Drew Angerer/Getty Images News/Getty Images

Here's How The 2018 Women's March Is Addressing 2017's Controversies

Last January, millions of people marched in Washington, D.C. and cities around the globe to protest the inauguration of President Donald Trump and his regressive politics. This weekend, millions of activists will once again hit the streets to both commemorate the first anniversary of the Women's March and launch a year-long voter registration and mobilization campaign. But the global protest was not without its issues, which begs the question: Will organizers do anything to address the Women's March controversies of last year in their 2018 platform? The answer: In some cases.

This year's main march will see a change of venue. Instead of the nation's capitol, organizers will hold the 2018 Women's March in Las Vegas, Nevada, on Sunday, Jan. 21, a year to the date of the inaugural protests. The anniversary protest in the City of Lights will kick off #PowerToThePolls, a year-long initiative that aims to secure progressive seats in 2018, particularly in vulnerable swing states. There are also 673 satellite protests planned around the globe, according to the Women's March website.

But activists shouldn't expect the same Women's March this time around — and that's a good thing. The organizers have worked to fix some of the problems that plagued last year's event. Here's how.

Pink Cat Hats

Chelsea Guglielmino/Getty Images Entertainment/Getty Images

Trump's "grab them by the pussy" comment had spurred a group of activist knitters to create the Pussyhat Project ahead of the last year's march. The goal of the initiative was to knit 1.17 million pink, cat-eared caps for people to wear at the Women's March on Washington, as well as at local protests across the country. And so it happened: The Women's March saw a sea of protesters donning pink cat hats. But, admittedly, the pink Women's March hats exclude transgender women, gender non-binary people, and women of color who do not identify with or feel unified by the symbolism. That's why, this year, many local Women's March organizers have decided to ditch the hats in a show of support, inclusion, and unity.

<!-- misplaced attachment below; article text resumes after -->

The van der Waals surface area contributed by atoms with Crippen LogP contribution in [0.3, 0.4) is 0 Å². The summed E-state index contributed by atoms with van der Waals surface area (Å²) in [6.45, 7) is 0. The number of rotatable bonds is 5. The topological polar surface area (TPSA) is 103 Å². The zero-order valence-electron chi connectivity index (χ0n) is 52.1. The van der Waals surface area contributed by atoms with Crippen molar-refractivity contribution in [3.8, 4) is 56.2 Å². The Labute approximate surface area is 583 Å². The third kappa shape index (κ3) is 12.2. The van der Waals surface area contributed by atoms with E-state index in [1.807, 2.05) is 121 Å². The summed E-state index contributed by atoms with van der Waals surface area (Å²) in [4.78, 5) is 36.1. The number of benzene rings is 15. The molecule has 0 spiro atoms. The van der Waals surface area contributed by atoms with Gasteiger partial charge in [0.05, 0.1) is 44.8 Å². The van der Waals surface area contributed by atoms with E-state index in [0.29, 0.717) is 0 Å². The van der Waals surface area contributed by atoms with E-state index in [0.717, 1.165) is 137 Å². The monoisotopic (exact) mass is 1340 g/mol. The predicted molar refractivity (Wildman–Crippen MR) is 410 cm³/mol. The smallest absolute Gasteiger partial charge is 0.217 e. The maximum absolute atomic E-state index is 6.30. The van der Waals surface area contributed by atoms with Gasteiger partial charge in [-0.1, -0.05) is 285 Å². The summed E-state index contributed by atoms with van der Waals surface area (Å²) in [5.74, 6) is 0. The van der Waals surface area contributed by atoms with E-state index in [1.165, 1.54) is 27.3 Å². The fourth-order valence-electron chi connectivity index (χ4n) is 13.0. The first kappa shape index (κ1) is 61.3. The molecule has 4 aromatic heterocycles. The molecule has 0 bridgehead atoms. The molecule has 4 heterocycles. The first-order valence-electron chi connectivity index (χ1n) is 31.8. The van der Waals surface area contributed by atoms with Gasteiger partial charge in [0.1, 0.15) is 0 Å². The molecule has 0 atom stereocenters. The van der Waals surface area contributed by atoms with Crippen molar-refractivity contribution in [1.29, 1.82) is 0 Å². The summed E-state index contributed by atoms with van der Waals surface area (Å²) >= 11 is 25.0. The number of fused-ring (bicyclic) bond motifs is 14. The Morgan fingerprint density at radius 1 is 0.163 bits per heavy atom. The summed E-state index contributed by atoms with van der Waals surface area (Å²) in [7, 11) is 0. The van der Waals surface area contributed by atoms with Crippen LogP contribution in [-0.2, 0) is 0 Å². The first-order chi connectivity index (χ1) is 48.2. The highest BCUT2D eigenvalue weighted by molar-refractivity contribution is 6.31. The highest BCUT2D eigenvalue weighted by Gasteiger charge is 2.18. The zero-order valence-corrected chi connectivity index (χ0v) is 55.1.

Excluding The Transgender Population With Sex-Based Language

But it's not only the pink cat hats that pushed transgender women and gender non-binary people to the margins of the Women's March. As Mic explained last year, genital-based language also shut out transgender and gender non-binary people. Think of sign phrases like "Pussy Power," "This Pussy is Not Your Property," "Viva la Vulva," and "Pussy Grabs Back," according to Mic. A number of people at the women's march also dressed up like vulvas.

Emma McIntyre/Getty Images Entertainment/Getty Images

In a recent interview with USA Today, Women's March on Washington co-president Tamika Mallory acknowledged that the organizers — and the march as a whole — need to have "a greater focus on our relationship with the trans community." That includes minimizing vagina-related messaging, in addition to partnering with more transgender organizations (this doesn't mean the Women's March doesn't have a long way to go towards including trans voices). Mallory continued,

[T]his year we are being very intentional about engaging the trans community and figuring out better ways to be a stronger partner.

Ties To The Boycott, Divestment & Sanctions Movement

Dimitrios Kambouris/Getty Images Entertainment/Getty Images

Last year, Palestinian-American activist and Women's March co-president Linda Sarsour was accused of being anti-Semitic, having ties to Hamas, and supporting the Boycott, Divestment and Sanctions (BDS) movement, a global campaign advocating that countries put economic and political pressure on Israel to stop human rights abuses, and recognize Palestinian rights and statehood, according to Snopes. Sarsour had become a controversial figure in activist circles, and these accusations — as well as her open criticism of Israel and Zionism — had led to a heated debate over the Israel-Palestine conflict and its place within the Women's March, and feminism more broadly. It doesn't seem the Women's March organizers have addressed this controversy in their 2018 platform, so it would be interesting to see if the same issues arise this year during or after the march.

Trump's inauguration had lit a fire in millions of people across the globe, and the events of the last 365 days have only fanned those flames. Let's hope that this year's protest isn't marred by controversy — and is a far better version of itself.

Check out Romper's new video series, Romper's Doula Diaries:

Watch full episodes of Romper's Doula Diaries on Facebook Watch.